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Chapters 1 3 pp
Chapters 1 3 pp
Chapters 1 3 pp
Chapters 1 3 pp
Chapters 1 3 pp
Chapters 1 3 pp
Chapters 1 3 pp
Chapters 1 3 pp
Chapters 1 3 pp
Chapters 1 3 pp
Chapters 1 3 pp
Chapters 1 3 pp
Chapters 1 3 pp
Chapters 1 3 pp
Chapters 1 3 pp
Chapters 1 3 pp
Chapters 1 3 pp
Chapters 1 3 pp
Chapters 1 3 pp
Chapters 1 3 pp
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Chapters 1 3 pp

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  • 1. Argument Based Research Eng 112
    May 24, 2011
  • 2. Chapter 1
  • 3. 1. “Argument requires writers or speakers to justify their claims”.
    2. “It is both a product and a process”.
    3. “It combines elements of truth seeking and persuasion” (Ramage et.al. 2).
    Three Defining Features of Argument
  • 4. Not:
    A fight or a quarrel (2)
    Is
    Often pleasurable (2)
    Entails a desire for truth (3)
    Aims to find the best solutions to complex problems (3)
    Argument
  • 5. Explicit
    Directly states its controversial claim and supports it with reasons and evidence (3)
    Implicit
    May not look like an argument at all (3)
    Explicit vs. Implicit
  • 6. Class Discussion Exercisespp.7-9
  • 7. 1. “A set of two or more conflicting assertions” (11)
    2. “The attempt to resolve the conflict through an appeal to reason” (11)
    Argument Requires:
  • 8. Justification of its claims
    “The arguer is obligated to clarify and support the reasons presented” (11). (Logically)
    ** Argue- “to clarify” (11)
    Three Defining Features:
  • 9. Process
    “Two or more parties seek the best solution to a question or problem” (12).
    Product
    “Each product [(argument) can be] any person’s contribution to the conversation at a given moment (12).
    Three Defining Features:
  • 10. Truth Seeking
    Exploratory— “lays out several alternative approaches to a problem and weighs the strengths and the weaknesses of each with no concern for persuasion” (13)
    According to the text “Truth seeking means taking responsibility for determining the ‘best answer’ or ‘best solution’ to the question for the good of the whole community when taking into consideration the interests of all stakeholders” (16).
    Tentative definition of truth seeking— “…you can not use argument to ‘prove’ your claim, but only to make a reasonable case for your claim” (16).
    Therefore “to seek truth…means to seek the best or most just solution to a problem while observing all available evidence, listening with an open mind to the views of all stakeholders, clarifying and attempting to justify your own values and assumptions, and taking responsibility for your argument” (16).
    Three Defining Features (Truth Seeking):
  • 11. Persuasion Can be:
    Propaganda (could use)
    Knowing use of bogus evidence
    Distorted assertions
    Lies
    Three Defining Features (Persuasion):
  • 12. Chapter 3
  • 13. Introduction
    Presentation of Writer’s Position
    Summary of Opposing Views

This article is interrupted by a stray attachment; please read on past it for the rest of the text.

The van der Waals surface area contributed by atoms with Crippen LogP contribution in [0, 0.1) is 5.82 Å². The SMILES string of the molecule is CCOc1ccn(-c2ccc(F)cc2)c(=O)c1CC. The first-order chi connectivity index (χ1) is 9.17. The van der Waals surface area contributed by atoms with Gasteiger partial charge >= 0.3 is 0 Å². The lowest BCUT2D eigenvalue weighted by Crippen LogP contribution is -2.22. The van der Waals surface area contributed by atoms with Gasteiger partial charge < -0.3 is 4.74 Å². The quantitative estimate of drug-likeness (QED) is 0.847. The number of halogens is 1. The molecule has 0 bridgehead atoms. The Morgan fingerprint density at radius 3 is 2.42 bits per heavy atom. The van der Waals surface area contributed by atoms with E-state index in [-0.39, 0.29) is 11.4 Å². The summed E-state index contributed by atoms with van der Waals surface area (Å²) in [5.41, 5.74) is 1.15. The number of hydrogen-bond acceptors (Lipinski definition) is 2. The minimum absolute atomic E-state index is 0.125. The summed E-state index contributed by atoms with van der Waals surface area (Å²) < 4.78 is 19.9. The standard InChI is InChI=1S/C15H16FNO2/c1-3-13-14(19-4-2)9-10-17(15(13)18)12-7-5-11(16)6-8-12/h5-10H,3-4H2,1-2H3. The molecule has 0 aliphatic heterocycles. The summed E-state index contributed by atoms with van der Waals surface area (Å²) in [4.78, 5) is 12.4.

Response to Opposing Views (Rebuttal)
    Conclusion
    Classical Structure of Argument
  • 14. Logos— (focus on) “the message”
    Ethos— (focus on) “writer’s or speaker’s character”
    Pathos— (focus on) “values and beliefs of the intended audience”
    *Kairos— “right time,” “season,” or “opportunity”
    Rhetorical Triangle—an effective argument pays close attention to all three appeals
    (62-63)
    Classical Appeals and the Rhetorical Triangle
  • 15. Information vs. Issue
    (Ramage et.al. 64)
    Information
    Relationship with audience is that of “teacher to learner”
    Audience “hopes to gain new information, knowledge, or understanding [the speaker/writer] possesses”
    Generally informs or explains
    Issue
    Relationship to audience is that of “advocate to decision maker”
    “Audience needs to make up its mind [about the issue/topic]”
    Is true argumentation—purpose is to change the audience’s mind
  • 16. Class Discussion Exercise p.65
  • 17. Genuine vs. Pseudo-Argument
    Assumes the possibility of growth and/or change
    Unmoving
    Genuine
    “Reasonable participants who operate within the conventions of reasonable behavior” (65)
    “Potentially sharable assumptions tat can serve as a starting place or foundation for the argument” (65)
    Pseudo
    Fanatic Believers
    “Believe their claims are true because they say so” (66)
    Fanatic Skeptic
    “Dismisses the possibility of proving anything” (66)
  • 18. Class Discussion Exercise p. 67
  • 19. Claim- “the position you want your audience to accept” (67)
    Reason—a claim used to support or provide evidence for another claim
    Usually stated as because clauses (67)
    Frame of an Argument
  • 20. Complete Journal Entry 1
    Finalize and turn in C.D. Exercises for chapters 1&3
    Graded Essay 1
    Develop an Issue Question
    Develop a claim
    Develop 3-4 reasons (because clauses)
    (due 11:55 p.m. Saturday, May 29, 2011)
    Develop an Introduction paragraph for Graded Essay 1
    (due by 11:55 p.m. Saturday, May 29, 2011)
    Assignments for next Week

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